• Decline Of Western Civilization, The - Part II: The Metal Years

    Released by: Shout! Factory
    Released on: March 4th, 2016.
    Director: Penelope Spheeris
    Cast: Alice Cooper, Ozzy Osbourne, Chris Holmes, Brett Michaels, Lemmy
    Year: 1988
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    The Movie:

    Made roughly a decade after the first film, The Decline Of Western Civilization Part II: The Metal Years is exactly what it sounds like: a look at the heavy metal and hair/glam metal scene of Los Angeles in the late eighties. Clubs had stopped booking punk shows as often and metal's popularity was absolutely on the rise. MTV was playing it, it was on the radio and it was fast becoming an important part of the world's musical culture.

    With crew and camera in tow, Spheeris once again ventured out into the Los Angeles music scene to document what was happening and who it was happening to. Appearing on camera here are some interesting interviewees: Alice Cooper, Steven Tyler of Aerosmith (who talks about how much money he spent on dope), Ozzy Osbourne (who, like Darby Crash before him, cooks breakfast on camera in a scene that Spheeris has admitted was staged to make Ozzy look like he had the shakes), Megadeth's Dave Mustaine, Paul Stanley of Kiss (lying in bed with groupies all over him), Lemmy from Motorhead, lesser known/undiscovered bands like London, Odin and Seduce and then more interviews with signed bands like those conducted with Brett Michaels of Poison and members of Tuff, Vixen, Faster Pussycat and W.A.S.P.. It's that W.A.S.P. part that's best remembered… as Chris Holmes is interviewed while floating around in a pool while downing vodka as his aging mother looks on. Staged or not, it's a sight to see.

    Again, live shows play a part in the movie. Look for Lizzy Borden doing Born To Be Wild, Faster Pussycat doing Cathouse and Bathroom Wall, Seduce doing Crash Landing and Colleen, London doing Breakout and Russian Winter, Odin doing Little Gypsy and 12 O'Clock High and Megadeth doing In My Darkest Hour.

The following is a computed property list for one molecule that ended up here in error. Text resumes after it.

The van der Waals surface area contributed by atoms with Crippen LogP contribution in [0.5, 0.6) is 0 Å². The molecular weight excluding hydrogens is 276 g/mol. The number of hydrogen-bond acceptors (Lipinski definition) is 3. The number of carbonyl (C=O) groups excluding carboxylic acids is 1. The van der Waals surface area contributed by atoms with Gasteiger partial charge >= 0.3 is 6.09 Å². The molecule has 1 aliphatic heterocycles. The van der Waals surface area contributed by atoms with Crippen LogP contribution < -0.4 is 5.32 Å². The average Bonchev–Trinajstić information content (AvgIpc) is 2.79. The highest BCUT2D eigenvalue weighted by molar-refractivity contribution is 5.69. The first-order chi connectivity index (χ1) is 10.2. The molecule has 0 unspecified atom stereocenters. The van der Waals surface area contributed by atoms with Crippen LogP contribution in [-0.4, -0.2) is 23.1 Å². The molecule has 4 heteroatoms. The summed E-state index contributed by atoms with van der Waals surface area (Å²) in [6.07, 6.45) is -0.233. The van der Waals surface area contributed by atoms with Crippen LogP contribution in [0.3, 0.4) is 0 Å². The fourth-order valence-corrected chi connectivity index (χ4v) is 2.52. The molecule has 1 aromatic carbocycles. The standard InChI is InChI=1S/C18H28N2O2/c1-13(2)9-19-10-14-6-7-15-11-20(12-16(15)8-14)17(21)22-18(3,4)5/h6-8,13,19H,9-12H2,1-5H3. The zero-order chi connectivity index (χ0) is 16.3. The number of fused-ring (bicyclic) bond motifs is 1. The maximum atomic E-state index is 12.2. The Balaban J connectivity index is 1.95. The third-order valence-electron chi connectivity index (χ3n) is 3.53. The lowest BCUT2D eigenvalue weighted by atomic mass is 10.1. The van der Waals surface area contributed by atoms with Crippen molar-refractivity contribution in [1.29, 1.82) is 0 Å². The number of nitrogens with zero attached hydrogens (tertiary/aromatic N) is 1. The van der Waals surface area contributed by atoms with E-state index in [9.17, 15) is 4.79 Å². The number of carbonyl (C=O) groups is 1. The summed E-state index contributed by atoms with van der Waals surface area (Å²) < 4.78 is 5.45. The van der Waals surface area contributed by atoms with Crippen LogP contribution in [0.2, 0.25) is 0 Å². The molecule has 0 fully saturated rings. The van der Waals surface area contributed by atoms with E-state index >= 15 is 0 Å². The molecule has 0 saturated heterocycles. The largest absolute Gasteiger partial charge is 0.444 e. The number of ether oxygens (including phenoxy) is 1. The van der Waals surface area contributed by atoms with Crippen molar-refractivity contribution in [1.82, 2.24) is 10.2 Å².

There's a lot of emphasis in the interviews on the party hard lifestyle associated with heavy metal of this ere. Lots of talk of drug and alcohol abuse, playing around with groupies and what not but we also hear from some of these guys, Odin in particular, about just how bad they want to make it. In Odin's case they never did get all that big at all but by listening to the interviews here you'd be pretty convinced that they were determined to do whatever it takes. A lot of people will watch this one to laugh at the ridiculousness of the hair and the clothing and the dated eighties period ‘stuff' that's all over the film but there's more to this than that. Quite a bit of the music featured holds up well and the interviews, if never as earnest as what we see in the first or third movie, are interesting enough and sometimes pretty revealing.

    Press materials for this release state that The Decline Of Western Civilization II features a new 2K high-definition scan of the film, supervised by Spheeris. In keeping with the spirit of the rebellious times in which the footage was shot, the vintage aspects have been respected, and the film retains its original feel. That sums it up quite well, actually. The film is presented in AVC encoded 1080p high definition in 1.78.1 widescreen, which seems correct. Given that this never had a legitimate DVD release anywhere in the world the point of reference is going to be either old VHS tapes or bootleg DVD-Rs made from grey market sources and not surprisingly, the transfer here comes out on top in a big, big way. Detail is quite strong in the film though thankfully it doesn't look like any tinkering has been done to the grainy, gritty aesthetic that has been employed. Minor print damage shows up in the form of some small specks but never to the point of distraction. Colors are reproduced quite nicely and contrast looks good (you’ll really notice in this in the way that the different outfits the various interviewees wear pop!). There weren't any obvious compression issues noted nor were there any problems with edge enhancement or noise reduction - the movie looks great here.